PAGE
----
3.   Categories of Pooled Investments

3.1   Cash and Daily Liquidity Investments

3.1.1   Self-liquidity requirement for variable rate bonds. From time to time, the System may be a guarantor on all or a portion of its variable rate demand bonds, thereby guaranteeing payment of the purchase price of any of such bonds that are tendered for purchase and not remarketed. If there is a failed remarketing, the System will be notified by 11:30 a.m. and must ensure full payment for bonds that are tendered by 3:00 p.m. on the same day. USNH has committed to maintain balances in 2A-7 compliant money market accounts at all times equal to at least 1.5 times the current purchase price of such bonds to ensure adequate same-day liquidity. (See also USNH Financial Procedure 4-120 "VRDB Self-Liquidity Procedure" for more detailed information).

3.1.2   Purposes. To meet the self-liquidity requirement for any such bonds, as detailed above; and to meet the anticipated day-to-day operating and capital cash obligations of USNH. Management will consider the overall environment and economic conditions when making decisions about what level of cash and daily liquidity should be maintained above the minimum 2A-7 compliant money market accounts required by USNH's self-liquidity commitment, if any.

3.1.3   Investment objectives in order of importance. (1) safety of principal, (2) same day liquidity, and (3) consistent with the first two objectives, less regard for rate of return.

3.1.4   Permitted investments. Investments with daily liquidity to meet the self-liquidity requirement on related bonds will be maintained in AAA-rated money market funds complying with SEC Rule 2A-7 (setting strict standards for quality, diversification, and maturity) with the largest national fund managers. Other permitted investments with same-day or next-day liquidity include US Treasury Bills; securities of US Government-backed or guaranteed Agencies and Government Sponsored Enterprises (including but not limited to Federal Home Loan Bank, Federal National Mortgage Association, Government National Mortgage Association) securities with maturities of 3 years or less; overnight repurchase agreements with appropriate collateralization (Treasuries @ 102% or Agencies @ 103%) or other means of mitigating custodial credit risk; and bank deposits.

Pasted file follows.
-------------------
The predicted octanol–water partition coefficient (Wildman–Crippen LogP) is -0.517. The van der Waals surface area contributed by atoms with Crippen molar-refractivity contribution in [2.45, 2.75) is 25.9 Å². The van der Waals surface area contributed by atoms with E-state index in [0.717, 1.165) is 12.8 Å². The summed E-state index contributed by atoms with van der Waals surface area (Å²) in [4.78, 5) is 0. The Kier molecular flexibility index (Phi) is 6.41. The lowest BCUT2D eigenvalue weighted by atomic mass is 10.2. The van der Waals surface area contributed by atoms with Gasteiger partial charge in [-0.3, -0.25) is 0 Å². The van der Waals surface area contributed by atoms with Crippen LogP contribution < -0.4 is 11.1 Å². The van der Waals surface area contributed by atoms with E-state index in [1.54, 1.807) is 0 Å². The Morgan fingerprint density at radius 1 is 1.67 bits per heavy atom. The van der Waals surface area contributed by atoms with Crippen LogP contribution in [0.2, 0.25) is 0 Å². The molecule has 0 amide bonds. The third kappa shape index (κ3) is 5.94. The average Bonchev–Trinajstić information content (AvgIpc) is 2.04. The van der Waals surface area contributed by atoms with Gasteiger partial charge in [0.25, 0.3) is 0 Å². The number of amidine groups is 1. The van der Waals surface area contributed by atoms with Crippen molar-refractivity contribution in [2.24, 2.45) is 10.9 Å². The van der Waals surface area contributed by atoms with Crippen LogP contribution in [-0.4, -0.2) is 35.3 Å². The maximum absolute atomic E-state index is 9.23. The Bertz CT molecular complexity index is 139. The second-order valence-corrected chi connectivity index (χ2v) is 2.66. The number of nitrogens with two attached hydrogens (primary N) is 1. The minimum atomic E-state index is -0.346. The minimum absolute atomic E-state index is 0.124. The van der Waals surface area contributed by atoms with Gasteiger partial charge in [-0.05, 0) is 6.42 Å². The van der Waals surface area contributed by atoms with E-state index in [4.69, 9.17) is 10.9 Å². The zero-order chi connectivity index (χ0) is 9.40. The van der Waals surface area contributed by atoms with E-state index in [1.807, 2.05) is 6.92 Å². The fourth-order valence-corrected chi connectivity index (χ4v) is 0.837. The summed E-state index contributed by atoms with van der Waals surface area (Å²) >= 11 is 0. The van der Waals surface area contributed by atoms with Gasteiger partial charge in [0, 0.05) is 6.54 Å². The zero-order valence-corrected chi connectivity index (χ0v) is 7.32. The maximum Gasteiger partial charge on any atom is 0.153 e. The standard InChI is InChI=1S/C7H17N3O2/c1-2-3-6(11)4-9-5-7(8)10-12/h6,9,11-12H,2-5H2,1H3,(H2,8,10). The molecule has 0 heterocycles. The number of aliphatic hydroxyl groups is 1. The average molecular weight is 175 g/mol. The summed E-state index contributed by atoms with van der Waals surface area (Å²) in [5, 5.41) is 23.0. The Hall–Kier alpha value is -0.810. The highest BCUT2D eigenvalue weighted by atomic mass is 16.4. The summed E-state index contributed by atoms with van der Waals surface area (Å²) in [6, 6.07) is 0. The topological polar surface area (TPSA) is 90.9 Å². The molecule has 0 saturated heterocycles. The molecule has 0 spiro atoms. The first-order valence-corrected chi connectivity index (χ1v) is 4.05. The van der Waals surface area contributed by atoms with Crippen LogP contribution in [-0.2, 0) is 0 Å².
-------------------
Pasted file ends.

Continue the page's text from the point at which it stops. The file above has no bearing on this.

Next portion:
3.2   Near-term Operating & Capital Obligation Investments

3.2.1   Purposes. To meet the anticipated near-term operating and capital cash obligations of USNH for (including funds needed for anticipated internal borrowing, plant construction commitments, etc.) up to approximately 18 months, and to provide a liquid source of funds in the event the Cash and Daily Liquidity Investments are insufficient to meet USNH's cash needs.

3.2.2   Investment objectives in order of importance. (1) reasonable safety of principal, (2) same day to 30 day liquidity, and (3) consistent with the first two objectives, an above-market rate of return, mostly in the form of dividends and interest income.

3.2.3   Permitted investments. These balances may be maintained in securities permitted in the Daily Liquidity Investments as well as the following: securities of US Government-backed or guaranteed Agencies and Government Sponsored Enterprises (including but not limited to Federal Home Loan Bank, Federal National Mortgage Association, Government National Mortgage Association) securities with maturities of greater than 3 years; high quality bond mutual funds with the largest national fund managers and with up to an average of 3 years duration for the portfolio; high quality domestic fixed income securities and other fixed or floating rate securities of domestic corporations or municipalities with long-term investment ratings by Standard & Poor's and Moody's of AA/Aa or better and maturities of up to 365 days; commercial paper and other securities of domestic corporations or municipalities with investment ratings by Standard & Poor's and Moody's of A1/P1; negotiable certificates of deposit, bankers' acceptances, commercial paper and other floating or fixed rate notes or instruments issued by banks with a similar high rating by an independent rating service, FDIC or FSLIC Insurance, and a demonstrated record of profitability; and similar securities that can be readily converted to liquid cash with a minimal fluctuation of principal value that are domestic, dollar-denominated, non-leveraged, non-derivative, marketable securities registered with the Security and Exchange Commission.